Charles Darwin’s Origin of Species revolutionised accepted thought about biology. Despite being a highly universal theory, it is widely accepted now that the Darwinian view of the world does not transfer effectively to every element of life.
Historically, some have transplanted Darwin’s ideas uneasily and imperfectly onto social analysis. The product was ‘Social Darwinism’.
The idea is that the evolutionary processes in natural history have parallels in social history, that their same rules apply. Therefore humanity should embrace the natural course of history.
Rather than Darwin, Social Darwinism is derived most directly from the writings of Herbert Spencer, who believed that human societies developed like natural organisms. He conceived the idea of the struggle for survival, and suggested that this drove an inevitable progress in society. It broadly meant evolving from the barbarian stage of society to the industrial stage. Spencer also coined the term ‘survival of the fittest.’
Of the infirm and incapacitated, Spencer once stated, ‘It is better that they should die.’
Although Spencer was responsible for much of the foundational discourse of Social Darwinism, Darwin did say that human progress was driven by evolutionary processes – that human intelligence was refined by competition.
Finally, the actual term ‘Social Darwinism’ was originally coined by Malthus, who is better remembered for his iron rule of nature.
Social Darwinism in Action
The most infamous instance of Social Darwinism in action is in the genocidal policies of the Nazi German Government in the 1930s and 40s.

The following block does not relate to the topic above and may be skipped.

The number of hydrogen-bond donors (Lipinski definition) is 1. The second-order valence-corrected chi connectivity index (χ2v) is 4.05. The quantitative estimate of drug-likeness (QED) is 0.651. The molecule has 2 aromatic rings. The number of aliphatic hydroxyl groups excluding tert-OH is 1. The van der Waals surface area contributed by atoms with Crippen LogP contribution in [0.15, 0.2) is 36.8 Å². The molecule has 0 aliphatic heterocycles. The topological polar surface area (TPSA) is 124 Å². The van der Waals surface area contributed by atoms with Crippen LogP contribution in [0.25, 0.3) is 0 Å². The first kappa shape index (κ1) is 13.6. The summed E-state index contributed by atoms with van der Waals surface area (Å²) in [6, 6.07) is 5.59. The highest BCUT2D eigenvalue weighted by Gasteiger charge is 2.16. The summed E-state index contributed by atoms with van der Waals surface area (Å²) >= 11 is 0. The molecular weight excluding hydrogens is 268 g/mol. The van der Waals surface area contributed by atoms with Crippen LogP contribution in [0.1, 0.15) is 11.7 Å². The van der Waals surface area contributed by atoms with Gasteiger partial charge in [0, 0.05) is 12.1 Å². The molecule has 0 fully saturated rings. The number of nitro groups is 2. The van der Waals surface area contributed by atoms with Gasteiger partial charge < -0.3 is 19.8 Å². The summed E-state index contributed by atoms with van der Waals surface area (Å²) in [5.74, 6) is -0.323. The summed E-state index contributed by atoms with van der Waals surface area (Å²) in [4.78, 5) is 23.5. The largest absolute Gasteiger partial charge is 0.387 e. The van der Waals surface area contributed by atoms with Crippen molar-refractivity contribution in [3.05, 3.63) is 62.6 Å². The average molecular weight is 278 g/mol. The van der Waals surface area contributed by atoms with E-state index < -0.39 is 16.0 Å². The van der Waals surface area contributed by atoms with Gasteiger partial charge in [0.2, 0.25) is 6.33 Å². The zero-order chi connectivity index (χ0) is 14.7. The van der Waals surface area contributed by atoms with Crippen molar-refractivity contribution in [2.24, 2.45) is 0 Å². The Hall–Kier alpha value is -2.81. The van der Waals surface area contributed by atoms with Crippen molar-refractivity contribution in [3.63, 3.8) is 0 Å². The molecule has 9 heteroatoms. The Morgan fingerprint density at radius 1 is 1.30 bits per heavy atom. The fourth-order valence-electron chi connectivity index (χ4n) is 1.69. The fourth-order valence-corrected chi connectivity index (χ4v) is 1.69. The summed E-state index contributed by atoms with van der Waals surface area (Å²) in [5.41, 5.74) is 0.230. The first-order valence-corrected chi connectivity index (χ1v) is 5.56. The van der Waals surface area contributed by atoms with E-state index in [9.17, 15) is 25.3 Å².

It was openly embraced as promoting the notion that the strongest should naturally prevail, and was a key feature of Nazi propaganda films, some which illustrated it with scenes of beetles fighting each other.
In Mein Kampf, Adolf Hitler wrote:
Whoever would live, let him fight, and he who does not want to do battle in this world of eternal struggle, does not deserve life.
This view fed into a worldview shaped also by a fear of communism and a relentless demand for Lebensraum. Germany needed to destroy the Soviet Union to gain land, eliminate Jewish-inspired communism, and would do so following the natural order.
Subsequently, Social-Darwinist language suffused Nazi rhetoric. As German forces were rampaging through Russia in 1941, Field Marshal Walther von Brauchitsch emphasised:
The troops must understand that this struggle is being fought race against race, and that they must proceed with the necessary harshness.
In May 1941, the tank general Erich Hoepner explained the war’s meaning to his troops:
The war against Russia is an essential chapter in the German people’s battle for survival. It is the old struggle between the Germanic peoples and the Slavs, the defence of European culture against muscovite-Asiatic invasion, the defence against Jewish communism.
It was this language that was integral to promulgating Nazism, and especially to gaining the assistance of tens of thousands of regular Germans in persecuting the Holocaust. It gave a scientific veneer to a rabid psychotic belief.
Historical opinion is mixed as to how formative social Darwinist principles were to Nazi ideology. It is a common argument of creationists such as Jonathan Safarti, where it is often deployed to undermine the theory of evolution. The argument goes that Nazi Germany represented the logical progression of a godless world. In response, the anti-Defamation League has said:
Using the Holocaust in order to tarnish those who promote the theory of evolution is outrageous and trivialises the complex factors that led to the mass extermination of European Jewry.
However, Nazism and Social Darwinism were certainly intertwined in possibly the most famous example of perverted scientific theory in action.